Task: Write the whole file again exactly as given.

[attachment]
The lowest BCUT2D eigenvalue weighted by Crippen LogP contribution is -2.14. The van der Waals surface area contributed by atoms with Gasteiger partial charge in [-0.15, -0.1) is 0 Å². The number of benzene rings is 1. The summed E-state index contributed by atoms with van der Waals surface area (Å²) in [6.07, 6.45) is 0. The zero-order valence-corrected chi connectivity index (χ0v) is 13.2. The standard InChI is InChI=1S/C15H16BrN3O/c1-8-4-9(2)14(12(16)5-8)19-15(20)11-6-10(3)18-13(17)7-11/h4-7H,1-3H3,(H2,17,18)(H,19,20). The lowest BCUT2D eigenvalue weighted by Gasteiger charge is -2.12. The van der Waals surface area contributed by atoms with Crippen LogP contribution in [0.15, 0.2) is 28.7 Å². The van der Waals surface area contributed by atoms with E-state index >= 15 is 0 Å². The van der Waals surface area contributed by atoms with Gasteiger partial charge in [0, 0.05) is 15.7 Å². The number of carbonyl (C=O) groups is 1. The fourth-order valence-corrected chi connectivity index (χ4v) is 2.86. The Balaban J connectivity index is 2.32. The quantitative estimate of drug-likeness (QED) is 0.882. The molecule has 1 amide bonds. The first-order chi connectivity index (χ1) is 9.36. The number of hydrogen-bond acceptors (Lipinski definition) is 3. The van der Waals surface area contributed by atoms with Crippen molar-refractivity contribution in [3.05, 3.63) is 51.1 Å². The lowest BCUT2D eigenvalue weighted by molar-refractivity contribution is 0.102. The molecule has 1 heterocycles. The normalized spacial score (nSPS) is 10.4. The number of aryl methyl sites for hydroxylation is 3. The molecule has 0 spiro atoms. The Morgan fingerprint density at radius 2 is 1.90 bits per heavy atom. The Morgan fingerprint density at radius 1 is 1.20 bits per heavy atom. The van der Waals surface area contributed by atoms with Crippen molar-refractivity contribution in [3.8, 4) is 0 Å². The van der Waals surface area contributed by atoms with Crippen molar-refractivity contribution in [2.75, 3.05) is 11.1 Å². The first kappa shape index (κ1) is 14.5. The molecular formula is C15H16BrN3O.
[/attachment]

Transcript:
The lowest BCUT2D eigenvalue weighted by Crippen LogP contribution is -2.14. The van der Waals surface area contributed by atoms with Gasteiger partial charge in [-0.15, -0.1) is 0 Å². The number of benzene rings is 1. The summed E-state index contributed by atoms with van der Waals surface area (Å²) in [6.07, 6.45) is 0. The zero-order valence-corrected chi connectivity index (χ0v) is 13.2. The standard InChI is InChI=1S/C15H16BrN3O/c1-8-4-9(2)14(12(16)5-8)19-15(20)11-6-10(3)18-13(17)7-11/h4-7H,1-3H3,(H2,17,18)(H,19,20). The lowest BCUT2D eigenvalue weighted by Gasteiger charge is -2.12. The van der Waals surface area contributed by atoms with Crippen LogP contribution in [0.15, 0.2) is 28.7 Å². The van der Waals surface area contributed by atoms with E-state index >= 15 is 0 Å². The van der Waals surface area contributed by atoms with Gasteiger partial charge in [0, 0.05) is 15.7 Å². The number of carbonyl (C=O) groups is 1. The fourth-order valence-corrected chi connectivity index (χ4v) is 2.86. The Balaban J connectivity index is 2.32. The quantitative estimate of drug-likeness (QED) is 0.882. The molecule has 1 amide bonds. The first-order chi connectivity index (χ1) is 9.36. The number of hydrogen-bond acceptors (Lipinski definition) is 3. The van der Waals surface area contributed by atoms with Crippen molar-refractivity contribution in [3.05, 3.63) is 51.1 Å². The lowest BCUT2D eigenvalue weighted by molar-refractivity contribution is 0.102. The molecule has 1 heterocycles. The normalized spacial score (nSPS) is 10.4. The number of aryl methyl sites for hydroxylation is 3. The molecule has 0 spiro atoms. The Morgan fingerprint density at radius 2 is 1.90 bits per heavy atom. The Morgan fingerprint density at radius 1 is 1.20 bits per heavy atom. The van der Waals surface area contributed by atoms with Crippen molar-refractivity contribution in [3.8, 4) is 0 Å². The van der Waals surface area contributed by atoms with Crippen molar-refractivity contribution in [2.75, 3.05) is 11.1 Å². The first kappa shape index (κ1) is 14.5. The molecular formula is C15H16BrN3O.